Trans Fat Consumption Increases Your Dementia Risk

Most recently, research7 published in the October 2019 issue of Neurology found a strong link between trans fat consumption and incidence of dementia and its various subtypes, which includes Alzheimer’s disease (AD).

The study included 1,628 Japanese seniors aged 60 and older. None had dementia at the outset of the study, which went on for 10 years. Levels of elaidic acid — a biomarker for industrial trans fat — in the participants’ blood were measured using gas chromatography/mass spectrometry.

Based on those levels, the hazard ratios for all-cause dementia, AD and vascular dementia were calculated using the Cox proportional hazards model. As reported by the authors:8

“Higher serum elaidic acid levels were significantly associated with greater risk of developing all-cause dementia and AD after adjustment for traditional risk factors. These associations remained significant after adjustment for dietary factors, including total energy intake and intakes of saturated and polyunsaturated fatty acids.”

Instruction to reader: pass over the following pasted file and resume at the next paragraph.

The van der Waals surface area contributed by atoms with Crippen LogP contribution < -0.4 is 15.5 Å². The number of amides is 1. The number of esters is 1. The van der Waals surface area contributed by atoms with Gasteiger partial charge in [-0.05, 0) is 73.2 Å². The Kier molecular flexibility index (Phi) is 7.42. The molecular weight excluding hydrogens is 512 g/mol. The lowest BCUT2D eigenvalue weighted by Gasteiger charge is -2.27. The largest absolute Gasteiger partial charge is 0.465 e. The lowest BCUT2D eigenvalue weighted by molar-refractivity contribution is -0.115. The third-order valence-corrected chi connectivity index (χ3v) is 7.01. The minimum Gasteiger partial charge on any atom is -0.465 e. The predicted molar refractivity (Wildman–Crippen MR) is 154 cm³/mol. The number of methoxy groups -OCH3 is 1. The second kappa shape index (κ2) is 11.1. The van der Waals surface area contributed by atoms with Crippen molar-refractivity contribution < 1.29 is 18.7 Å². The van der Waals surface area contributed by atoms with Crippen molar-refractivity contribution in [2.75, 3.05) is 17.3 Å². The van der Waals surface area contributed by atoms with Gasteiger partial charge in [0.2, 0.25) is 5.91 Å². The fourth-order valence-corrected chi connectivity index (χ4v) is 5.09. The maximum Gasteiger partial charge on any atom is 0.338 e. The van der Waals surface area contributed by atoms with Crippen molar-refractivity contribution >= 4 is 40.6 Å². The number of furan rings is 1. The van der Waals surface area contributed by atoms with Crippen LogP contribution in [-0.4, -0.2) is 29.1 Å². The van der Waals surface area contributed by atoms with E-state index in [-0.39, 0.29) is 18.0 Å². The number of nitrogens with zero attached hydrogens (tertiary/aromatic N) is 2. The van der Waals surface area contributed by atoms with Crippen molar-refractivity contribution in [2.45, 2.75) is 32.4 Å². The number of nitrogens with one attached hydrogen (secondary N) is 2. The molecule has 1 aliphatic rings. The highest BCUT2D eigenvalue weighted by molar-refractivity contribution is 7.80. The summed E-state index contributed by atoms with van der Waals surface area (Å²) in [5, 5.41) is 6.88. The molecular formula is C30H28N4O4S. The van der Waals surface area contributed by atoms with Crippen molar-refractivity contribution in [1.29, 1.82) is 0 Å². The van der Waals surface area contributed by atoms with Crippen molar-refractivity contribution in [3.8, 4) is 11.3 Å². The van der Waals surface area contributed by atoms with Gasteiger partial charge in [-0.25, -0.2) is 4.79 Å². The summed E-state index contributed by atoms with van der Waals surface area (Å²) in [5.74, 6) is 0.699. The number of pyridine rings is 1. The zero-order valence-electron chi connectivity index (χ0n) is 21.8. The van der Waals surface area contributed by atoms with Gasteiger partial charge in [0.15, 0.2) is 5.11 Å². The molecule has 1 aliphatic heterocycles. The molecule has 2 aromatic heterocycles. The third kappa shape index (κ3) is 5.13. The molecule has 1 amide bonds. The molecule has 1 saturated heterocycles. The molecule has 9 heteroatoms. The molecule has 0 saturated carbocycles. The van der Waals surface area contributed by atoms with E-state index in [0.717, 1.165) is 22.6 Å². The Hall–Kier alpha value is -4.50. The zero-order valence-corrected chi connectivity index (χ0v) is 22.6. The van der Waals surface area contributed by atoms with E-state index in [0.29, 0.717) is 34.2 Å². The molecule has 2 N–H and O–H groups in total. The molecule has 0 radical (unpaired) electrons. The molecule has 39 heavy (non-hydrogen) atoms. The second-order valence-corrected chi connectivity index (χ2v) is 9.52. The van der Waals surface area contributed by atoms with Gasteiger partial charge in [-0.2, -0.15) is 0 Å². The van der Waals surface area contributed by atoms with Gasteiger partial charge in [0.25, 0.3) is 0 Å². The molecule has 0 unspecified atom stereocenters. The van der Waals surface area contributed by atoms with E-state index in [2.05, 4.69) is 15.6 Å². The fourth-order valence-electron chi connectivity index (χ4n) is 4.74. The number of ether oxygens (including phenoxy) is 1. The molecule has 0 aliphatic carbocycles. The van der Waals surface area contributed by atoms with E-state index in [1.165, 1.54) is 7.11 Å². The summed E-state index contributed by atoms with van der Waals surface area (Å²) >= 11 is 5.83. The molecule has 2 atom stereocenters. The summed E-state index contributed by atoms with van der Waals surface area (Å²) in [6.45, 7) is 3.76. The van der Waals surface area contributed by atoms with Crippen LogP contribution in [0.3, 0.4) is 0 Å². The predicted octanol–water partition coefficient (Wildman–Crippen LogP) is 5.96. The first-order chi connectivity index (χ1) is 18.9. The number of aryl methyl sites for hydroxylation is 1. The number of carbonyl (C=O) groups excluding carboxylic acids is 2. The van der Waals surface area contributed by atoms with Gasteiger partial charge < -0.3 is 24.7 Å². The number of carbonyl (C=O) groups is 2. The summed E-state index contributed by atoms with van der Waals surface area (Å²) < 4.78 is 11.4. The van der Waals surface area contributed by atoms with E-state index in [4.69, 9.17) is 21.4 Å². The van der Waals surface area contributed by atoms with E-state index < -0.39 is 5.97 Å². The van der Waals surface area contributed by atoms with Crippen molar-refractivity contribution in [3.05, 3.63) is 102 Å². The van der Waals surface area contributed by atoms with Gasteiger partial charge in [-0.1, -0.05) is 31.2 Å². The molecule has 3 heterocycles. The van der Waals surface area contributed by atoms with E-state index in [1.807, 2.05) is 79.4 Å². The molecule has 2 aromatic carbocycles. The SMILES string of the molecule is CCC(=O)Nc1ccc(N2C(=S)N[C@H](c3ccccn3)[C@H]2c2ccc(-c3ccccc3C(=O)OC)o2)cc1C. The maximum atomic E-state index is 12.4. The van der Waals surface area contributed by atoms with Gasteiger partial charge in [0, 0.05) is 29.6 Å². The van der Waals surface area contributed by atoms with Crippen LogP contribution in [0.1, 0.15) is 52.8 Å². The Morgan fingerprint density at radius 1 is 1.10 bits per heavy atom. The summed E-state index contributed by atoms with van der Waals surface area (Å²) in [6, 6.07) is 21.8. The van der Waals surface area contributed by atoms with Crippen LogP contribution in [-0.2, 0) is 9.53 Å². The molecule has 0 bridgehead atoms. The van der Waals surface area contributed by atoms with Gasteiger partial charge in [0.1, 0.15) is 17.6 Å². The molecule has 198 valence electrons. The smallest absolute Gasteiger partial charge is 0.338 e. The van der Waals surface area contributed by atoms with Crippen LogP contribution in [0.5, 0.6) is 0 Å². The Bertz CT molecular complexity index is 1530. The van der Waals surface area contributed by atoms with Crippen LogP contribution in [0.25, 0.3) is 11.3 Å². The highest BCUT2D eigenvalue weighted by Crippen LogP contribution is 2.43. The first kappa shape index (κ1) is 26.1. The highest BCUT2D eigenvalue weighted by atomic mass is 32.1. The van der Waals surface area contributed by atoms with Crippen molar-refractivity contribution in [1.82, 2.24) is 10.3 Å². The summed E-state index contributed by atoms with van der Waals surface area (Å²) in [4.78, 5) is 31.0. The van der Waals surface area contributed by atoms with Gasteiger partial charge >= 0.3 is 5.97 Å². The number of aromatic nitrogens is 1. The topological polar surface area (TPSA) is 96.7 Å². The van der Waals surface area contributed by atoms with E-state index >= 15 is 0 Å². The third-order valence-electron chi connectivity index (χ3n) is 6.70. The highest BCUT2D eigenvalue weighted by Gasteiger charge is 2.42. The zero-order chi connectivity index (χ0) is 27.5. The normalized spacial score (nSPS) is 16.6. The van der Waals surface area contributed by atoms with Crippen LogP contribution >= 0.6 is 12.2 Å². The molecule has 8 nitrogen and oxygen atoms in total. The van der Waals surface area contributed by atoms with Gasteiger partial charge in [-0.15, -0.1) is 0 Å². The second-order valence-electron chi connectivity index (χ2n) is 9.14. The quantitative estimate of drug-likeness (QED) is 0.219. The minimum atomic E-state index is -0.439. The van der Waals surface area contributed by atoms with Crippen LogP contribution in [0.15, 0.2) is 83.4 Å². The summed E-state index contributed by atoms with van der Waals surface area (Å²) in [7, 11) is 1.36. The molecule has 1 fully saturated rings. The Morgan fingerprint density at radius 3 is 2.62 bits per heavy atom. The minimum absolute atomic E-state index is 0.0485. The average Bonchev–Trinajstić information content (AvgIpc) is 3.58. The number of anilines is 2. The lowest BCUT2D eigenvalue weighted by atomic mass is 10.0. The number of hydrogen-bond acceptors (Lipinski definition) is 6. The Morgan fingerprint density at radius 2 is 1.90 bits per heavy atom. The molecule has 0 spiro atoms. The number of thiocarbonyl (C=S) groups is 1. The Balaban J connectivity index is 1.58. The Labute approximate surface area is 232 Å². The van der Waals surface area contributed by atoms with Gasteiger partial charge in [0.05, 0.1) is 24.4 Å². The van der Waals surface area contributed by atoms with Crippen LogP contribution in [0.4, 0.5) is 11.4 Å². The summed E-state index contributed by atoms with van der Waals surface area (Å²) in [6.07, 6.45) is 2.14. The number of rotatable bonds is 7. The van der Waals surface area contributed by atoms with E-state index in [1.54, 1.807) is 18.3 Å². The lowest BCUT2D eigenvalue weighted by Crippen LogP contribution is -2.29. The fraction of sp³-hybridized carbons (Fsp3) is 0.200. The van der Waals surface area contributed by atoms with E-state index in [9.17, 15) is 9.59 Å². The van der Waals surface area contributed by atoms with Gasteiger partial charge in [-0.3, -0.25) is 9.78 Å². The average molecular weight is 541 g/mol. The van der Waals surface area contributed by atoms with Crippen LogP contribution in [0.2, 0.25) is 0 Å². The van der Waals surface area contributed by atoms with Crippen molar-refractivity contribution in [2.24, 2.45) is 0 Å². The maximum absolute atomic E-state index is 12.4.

This increase in risk was not slight. As reported by CNN,9 people in the highest quartile of elaidic acid levels were 74% more likely to develop dementia. Those in the second-highest quartile had a 52% higher risk. No association between trans fat and vascular dementia was found.

Of the various processed foods found to contribute to elevated elaidic acid levels, pastries were the biggest contributors, followed by margarine, candy, caramels, croissants, nondairy creamers, ice cream and rice cakes.10